Adding a custom domain to your account is a great way to improve your deliverability and show recipients that you're a legitimate sender. You can use Mailstand.com to use multiple mailboxes from your custom domain, which is great for larger businesses. Every address will have its own inbox, so you can easily keep track of all your email correspondence in one place.
It also helps with your branding since recipients will see your custom domain name instead of a generic email address. Use it to A/B test different subject lines, sender names, and email content to see what gets the best results.
Remember, the goal is to get more replies, not just more opens. So, don't just rely on Marketing Automation or a tool to do the job for you. Take some time out of your day to send a few personalized messages to people from your target market. It could be a potential customer, client, or partner. Just make sure it's someone who is likely to respond.
Address them by name, mention something you have in common, or reference a recent interaction. The key is to make it personal so they feel like you're actually reaching out to them, not just sending a generic email. Personalized emails have a much higher chance of getting replied to, so it's worth taking the time to write them.
And if you're worried about scale, don't be. Plenty of tools can help you personalize your emails at scale. By using placeholders such as <First Name> or <Company>, you can insert personalized information into your emails without having to write each one individually. Simply upload your contact list and let the tool do the work for you.
Sending personalized 1-to-1 emails is a great way to improve your deliverability and get more replies from your target market. It's also a great way to build relationships with potential customers, clients, and partners.
You'll be asked to verify your email address upon signing up for an email account. This verification is done by clicking a link in your verification email. Once you click the link, your email address will be confirmed, and you'll be able to start sending and receiving emails.
However, if you don't verify your email address, you won't be able to use it to send or receive any emails. That means any messages you try to send will bounce back, and you won't be able to see any messages sent to you.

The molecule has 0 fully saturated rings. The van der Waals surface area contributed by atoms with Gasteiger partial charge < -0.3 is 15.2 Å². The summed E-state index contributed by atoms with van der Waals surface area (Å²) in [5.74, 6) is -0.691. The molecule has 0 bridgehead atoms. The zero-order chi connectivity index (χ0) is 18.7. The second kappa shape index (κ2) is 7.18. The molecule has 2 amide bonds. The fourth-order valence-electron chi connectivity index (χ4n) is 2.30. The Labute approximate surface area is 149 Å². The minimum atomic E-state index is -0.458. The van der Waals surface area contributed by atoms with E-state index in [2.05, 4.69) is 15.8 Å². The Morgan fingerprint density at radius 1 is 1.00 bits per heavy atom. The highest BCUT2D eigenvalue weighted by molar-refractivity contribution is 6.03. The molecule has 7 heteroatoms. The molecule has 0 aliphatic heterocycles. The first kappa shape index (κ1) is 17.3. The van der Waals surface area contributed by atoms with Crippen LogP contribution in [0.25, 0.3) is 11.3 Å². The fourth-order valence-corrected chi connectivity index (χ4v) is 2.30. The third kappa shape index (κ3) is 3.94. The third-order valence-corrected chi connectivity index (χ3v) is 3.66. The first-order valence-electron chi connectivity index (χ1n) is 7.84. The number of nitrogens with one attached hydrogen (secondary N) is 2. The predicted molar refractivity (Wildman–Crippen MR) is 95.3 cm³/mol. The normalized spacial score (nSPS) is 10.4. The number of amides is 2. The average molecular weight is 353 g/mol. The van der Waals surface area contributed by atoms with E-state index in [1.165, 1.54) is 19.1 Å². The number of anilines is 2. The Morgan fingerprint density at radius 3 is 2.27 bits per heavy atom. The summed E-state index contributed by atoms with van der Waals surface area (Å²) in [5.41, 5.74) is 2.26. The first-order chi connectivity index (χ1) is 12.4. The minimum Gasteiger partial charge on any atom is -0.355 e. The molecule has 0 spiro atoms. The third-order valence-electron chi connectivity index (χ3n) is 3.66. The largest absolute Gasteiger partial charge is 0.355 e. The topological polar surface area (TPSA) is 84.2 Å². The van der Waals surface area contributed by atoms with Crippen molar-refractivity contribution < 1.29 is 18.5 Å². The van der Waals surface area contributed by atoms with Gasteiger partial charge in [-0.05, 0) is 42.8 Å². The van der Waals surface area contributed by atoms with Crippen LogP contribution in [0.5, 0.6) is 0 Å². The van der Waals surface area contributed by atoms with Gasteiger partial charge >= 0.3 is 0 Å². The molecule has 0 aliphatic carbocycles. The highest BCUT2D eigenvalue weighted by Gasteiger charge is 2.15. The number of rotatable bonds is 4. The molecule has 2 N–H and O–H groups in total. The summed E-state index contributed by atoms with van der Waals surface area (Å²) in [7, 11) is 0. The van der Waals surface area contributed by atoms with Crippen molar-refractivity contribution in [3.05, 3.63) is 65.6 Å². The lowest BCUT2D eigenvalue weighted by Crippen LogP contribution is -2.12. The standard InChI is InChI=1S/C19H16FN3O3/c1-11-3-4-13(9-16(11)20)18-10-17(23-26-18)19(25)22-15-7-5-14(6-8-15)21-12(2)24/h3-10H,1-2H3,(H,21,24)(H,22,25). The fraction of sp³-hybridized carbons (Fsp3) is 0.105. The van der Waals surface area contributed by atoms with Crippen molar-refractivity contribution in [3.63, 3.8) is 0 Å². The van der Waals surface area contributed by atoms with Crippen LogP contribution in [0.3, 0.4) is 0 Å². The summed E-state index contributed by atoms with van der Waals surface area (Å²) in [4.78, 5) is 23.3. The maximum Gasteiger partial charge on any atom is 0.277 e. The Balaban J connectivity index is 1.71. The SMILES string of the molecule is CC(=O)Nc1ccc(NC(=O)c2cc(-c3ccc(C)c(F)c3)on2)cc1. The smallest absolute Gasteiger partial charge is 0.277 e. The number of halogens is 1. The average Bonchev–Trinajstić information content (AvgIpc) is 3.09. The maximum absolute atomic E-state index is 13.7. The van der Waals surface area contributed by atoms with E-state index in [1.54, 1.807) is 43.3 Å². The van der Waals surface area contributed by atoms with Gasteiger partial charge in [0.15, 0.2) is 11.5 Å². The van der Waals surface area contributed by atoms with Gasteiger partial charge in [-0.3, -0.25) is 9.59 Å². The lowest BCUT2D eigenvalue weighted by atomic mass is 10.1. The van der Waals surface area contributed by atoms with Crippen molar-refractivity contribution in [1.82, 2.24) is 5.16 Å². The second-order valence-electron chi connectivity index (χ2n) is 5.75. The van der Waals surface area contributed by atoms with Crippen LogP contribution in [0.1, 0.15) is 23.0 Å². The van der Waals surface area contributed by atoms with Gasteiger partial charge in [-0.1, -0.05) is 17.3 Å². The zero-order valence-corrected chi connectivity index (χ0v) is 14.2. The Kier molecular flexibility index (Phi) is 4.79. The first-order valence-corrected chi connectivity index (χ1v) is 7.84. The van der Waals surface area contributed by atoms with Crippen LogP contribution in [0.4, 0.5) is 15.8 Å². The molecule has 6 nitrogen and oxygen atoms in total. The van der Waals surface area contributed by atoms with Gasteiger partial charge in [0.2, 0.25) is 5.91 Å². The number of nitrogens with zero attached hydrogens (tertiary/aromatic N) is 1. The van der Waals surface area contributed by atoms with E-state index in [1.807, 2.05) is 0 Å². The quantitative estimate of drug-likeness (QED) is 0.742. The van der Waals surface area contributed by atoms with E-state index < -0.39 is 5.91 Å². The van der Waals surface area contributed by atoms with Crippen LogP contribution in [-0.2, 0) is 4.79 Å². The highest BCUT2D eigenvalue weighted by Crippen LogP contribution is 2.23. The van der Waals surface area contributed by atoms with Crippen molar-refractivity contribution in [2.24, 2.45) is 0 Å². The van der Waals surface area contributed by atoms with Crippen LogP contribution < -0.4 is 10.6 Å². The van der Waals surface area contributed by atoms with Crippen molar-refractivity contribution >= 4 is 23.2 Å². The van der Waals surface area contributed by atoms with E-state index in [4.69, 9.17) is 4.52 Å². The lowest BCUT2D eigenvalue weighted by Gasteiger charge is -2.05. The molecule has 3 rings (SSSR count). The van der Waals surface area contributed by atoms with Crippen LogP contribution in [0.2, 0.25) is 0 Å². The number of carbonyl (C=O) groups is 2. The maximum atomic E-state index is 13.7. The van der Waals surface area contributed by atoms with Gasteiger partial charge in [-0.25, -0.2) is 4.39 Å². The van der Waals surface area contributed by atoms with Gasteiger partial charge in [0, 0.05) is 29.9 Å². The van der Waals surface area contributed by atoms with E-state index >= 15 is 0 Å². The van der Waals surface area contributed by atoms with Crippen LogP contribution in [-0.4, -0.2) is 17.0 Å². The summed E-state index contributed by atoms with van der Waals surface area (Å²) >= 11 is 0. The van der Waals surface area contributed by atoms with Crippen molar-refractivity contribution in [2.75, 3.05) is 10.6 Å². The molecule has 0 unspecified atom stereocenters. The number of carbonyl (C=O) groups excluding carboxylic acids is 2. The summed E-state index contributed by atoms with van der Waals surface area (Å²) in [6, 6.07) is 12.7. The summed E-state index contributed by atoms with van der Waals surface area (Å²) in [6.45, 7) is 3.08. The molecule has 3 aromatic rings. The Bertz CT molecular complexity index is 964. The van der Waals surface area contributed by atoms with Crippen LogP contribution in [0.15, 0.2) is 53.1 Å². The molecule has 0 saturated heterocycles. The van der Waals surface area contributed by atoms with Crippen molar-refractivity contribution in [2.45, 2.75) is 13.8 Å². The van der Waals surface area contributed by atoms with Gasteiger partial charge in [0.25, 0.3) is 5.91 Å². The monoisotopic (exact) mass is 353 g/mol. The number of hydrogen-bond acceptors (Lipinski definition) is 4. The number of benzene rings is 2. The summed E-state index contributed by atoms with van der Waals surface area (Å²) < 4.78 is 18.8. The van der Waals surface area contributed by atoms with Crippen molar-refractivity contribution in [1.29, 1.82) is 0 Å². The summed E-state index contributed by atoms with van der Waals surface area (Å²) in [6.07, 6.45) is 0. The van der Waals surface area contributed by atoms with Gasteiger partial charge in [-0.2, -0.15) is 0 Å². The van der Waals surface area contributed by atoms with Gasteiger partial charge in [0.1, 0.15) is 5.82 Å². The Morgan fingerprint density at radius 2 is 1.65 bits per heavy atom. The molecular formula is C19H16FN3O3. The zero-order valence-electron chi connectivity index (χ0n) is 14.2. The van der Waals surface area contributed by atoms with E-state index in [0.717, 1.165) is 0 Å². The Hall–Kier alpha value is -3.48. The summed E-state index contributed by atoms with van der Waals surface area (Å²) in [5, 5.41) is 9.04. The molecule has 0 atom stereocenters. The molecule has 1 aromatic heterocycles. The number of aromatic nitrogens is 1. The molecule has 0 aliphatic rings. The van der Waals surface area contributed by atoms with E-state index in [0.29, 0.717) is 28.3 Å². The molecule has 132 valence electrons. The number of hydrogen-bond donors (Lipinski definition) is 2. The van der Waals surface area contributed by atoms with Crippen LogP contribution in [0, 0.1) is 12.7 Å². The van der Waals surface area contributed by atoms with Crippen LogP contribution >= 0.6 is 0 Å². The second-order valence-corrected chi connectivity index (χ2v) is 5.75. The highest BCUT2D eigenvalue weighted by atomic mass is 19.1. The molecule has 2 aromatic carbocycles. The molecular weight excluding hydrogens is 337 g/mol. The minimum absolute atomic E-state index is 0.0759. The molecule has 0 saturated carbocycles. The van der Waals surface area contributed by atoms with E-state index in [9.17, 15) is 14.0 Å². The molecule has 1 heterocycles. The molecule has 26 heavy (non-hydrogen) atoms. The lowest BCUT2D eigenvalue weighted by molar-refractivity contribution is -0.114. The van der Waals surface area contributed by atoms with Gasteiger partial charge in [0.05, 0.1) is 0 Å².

So, if you're planning to send out any emails, verify your email address first. It only takes a few seconds, and it'll ensure that your messages are delivered successfully. It also allows you to recover your account if you ever forget your password.
Finally, keep an eye on your email sending limit. Mailstand.com allows you to send up to 200 emails daily, but we recommend keeping it at 50-100 to avoid potential deliverability issues. It can be easy to lose track of how many emails you're sending, especially if you're using a tool to automate your email marketing.
Although this seems like a straightforward question, there is no easy answer. It depends on various factors, such as your email list quality, the content of your emails, and your sending frequency.
Generally speaking, a bounce rate over 10% is cause for concern, and a click-through rate below 2% is considered poor. If you regularly hit these thresholds, you're at risk of being blacklisted.
It's also important to keep an eye on your complaint rate. This is the number of people who mark your emails as spam. If this number starts to swell, it's a sign that your emails are being marked as spam more often. Finally, it's worth noting that some email providers have stricter sending limits than others. But that doesn't mean you should aim to reach those limits.
The best way to avoid being blacklisted is to focus on delivering quality emails that people actually want to receive. If you're regularly hitting the spam folder, it's time to take a step back and reevaluate your email strategy.
We recommend sending 50-200 well-crafted emails daily to avoid potential deliverability issues. If you're sending more than that, you're at risk of being marked as a spammer(i.e., blacklisted). And if you're sending less than that, then you're not making the most of your email list.
That's it! We've reached the end of our cold email deliverability guide. By now, you should have a good understanding of how to send cold emails without getting blocked. Just remember to focus on quality over quantity, and you'll be well on your way to success.
Take care of all the technical stuff at the beginning (like setting up DKIM and SPF records and warming up your domain), and the rest will fall into place.
Once you're ready to go, all that's left to do is craft good cold emails by respecting the best practices we've talked about. If you can do that, then you'll be well on your way to building relationships with potential customers, clients, and partners.